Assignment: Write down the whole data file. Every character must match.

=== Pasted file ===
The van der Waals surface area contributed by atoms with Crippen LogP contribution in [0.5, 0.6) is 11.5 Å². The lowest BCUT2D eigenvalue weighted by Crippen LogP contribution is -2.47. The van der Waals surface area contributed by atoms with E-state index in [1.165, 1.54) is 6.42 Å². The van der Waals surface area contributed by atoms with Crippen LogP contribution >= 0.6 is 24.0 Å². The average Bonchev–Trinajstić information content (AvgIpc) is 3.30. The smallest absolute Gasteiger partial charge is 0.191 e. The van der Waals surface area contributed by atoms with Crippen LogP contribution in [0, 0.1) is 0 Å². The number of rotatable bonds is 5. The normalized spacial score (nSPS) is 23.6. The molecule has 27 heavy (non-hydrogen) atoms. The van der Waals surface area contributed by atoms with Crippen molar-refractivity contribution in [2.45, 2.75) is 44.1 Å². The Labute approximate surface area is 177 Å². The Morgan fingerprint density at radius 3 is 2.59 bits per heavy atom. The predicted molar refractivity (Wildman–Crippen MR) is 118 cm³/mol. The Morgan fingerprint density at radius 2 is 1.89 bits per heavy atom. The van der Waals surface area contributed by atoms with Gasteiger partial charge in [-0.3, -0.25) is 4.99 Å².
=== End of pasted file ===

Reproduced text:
The van der Waals surface area contributed by atoms with Crippen LogP contribution in [0.5, 0.6) is 11.5 Å². The lowest BCUT2D eigenvalue weighted by Crippen LogP contribution is -2.47. The van der Waals surface area contributed by atoms with E-state index in [1.165, 1.54) is 6.42 Å². The van der Waals surface area contributed by atoms with Crippen LogP contribution >= 0.6 is 24.0 Å². The average Bonchev–Trinajstić information content (AvgIpc) is 3.30. The smallest absolute Gasteiger partial charge is 0.191 e. The van der Waals surface area contributed by atoms with Crippen LogP contribution in [0, 0.1) is 0 Å². The number of rotatable bonds is 5. The normalized spacial score (nSPS) is 23.6. The molecule has 27 heavy (non-hydrogen) atoms. The van der Waals surface area contributed by atoms with Crippen molar-refractivity contribution in [2.45, 2.75) is 44.1 Å². The Labute approximate surface area is 177 Å². The Morgan fingerprint density at radius 3 is 2.59 bits per heavy atom. The predicted molar refractivity (Wildman–Crippen MR) is 118 cm³/mol. The Morgan fingerprint density at radius 2 is 1.89 bits per heavy atom. The van der Waals surface area contributed by atoms with Gasteiger partial charge in [-0.3, -0.25) is 4.99 Å².